Toxic managers who play employees off against each other derail their own careers
Coping mechanisms adopted by employees to deal with “managers from hell” have been studied by Stellenbosch University.
Positive ways of caring for themselves included exercising, while negative ways included overeating, according to the study by consulting psychologist Dr Beatrix Brink, who obtained her doctorate in psychology at Stellenbosch recently.
“People use different coping strategies that vary in degree of effectiveness and range from healthy coping with positive outcomes to unhealthy coping with negative outcomes,” said Brink.
She interviewed employees, mostly women, in the manufacturing, retail, financial services, community services and public sector.
Brink found employees working in toxic environments tried to find solace in religion or spirituality; sought social and family support, which included confiding in friends and family; or consulted professional services, such as seeing a psychologist; and asking assistance from their organisation’s human resource teams, mentoring and wellness services.
Looking at the impact of a destructive manager, Brink said employees “became fearful and demotivated, experiencing emotions ranging from feeling stupid, to being tearful and angry. They became preoccupied with the experience and struggled to concentrate.”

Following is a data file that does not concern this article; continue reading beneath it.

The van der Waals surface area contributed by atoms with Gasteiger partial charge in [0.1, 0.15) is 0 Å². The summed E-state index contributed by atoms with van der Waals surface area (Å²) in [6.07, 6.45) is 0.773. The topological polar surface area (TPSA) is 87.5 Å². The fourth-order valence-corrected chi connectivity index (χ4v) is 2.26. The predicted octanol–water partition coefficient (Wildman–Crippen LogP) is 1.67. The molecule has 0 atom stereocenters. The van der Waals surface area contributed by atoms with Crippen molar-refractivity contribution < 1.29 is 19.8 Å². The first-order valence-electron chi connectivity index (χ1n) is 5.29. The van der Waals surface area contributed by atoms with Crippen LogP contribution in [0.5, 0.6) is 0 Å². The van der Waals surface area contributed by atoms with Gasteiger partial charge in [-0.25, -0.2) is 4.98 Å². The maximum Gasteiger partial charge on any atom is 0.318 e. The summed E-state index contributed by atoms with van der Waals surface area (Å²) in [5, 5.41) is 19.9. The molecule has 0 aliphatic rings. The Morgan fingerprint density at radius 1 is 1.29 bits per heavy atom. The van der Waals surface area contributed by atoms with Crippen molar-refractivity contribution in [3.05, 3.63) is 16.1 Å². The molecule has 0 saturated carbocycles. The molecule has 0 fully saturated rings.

Signals of destructive leadership constituted a lack of integrity, self-centredness, “acting out” on emotionality, inconsistency, aggression, anxiety, low self-awareness, the tendency to belittle and break down participants, blaming and bullying, introducing negative competition into the work unit, being unsupportive of participants and sabotaging the ability of the participant to perform by lack of action-taking.
“Playing team members off against one another, a type of attempt at a divide and rule strategy, favouritism and the uncertainty of whose turn it might be next, were described as some of the effects on other team members,” said Brink.
The study sounded a warning to managers who conducted themselves in this way.
“Participants described how these managers’ own careers were derailed by their roles being eroded, being demoted, ‘let go’ from employment or experiencing psychological and emotional consequences, resulting in time off work, rumoured to be from depression and nervous breakdown. These adverse effects resulted in reputational damage for the destructive leader.
“The manager’s perceived disruptive, passive, avoidant and obstructionist behaviour prevented the authorisation of tasks and decision-making, which impeded the swift and effective execution of tasks and the attainment of goals,” added Brink.
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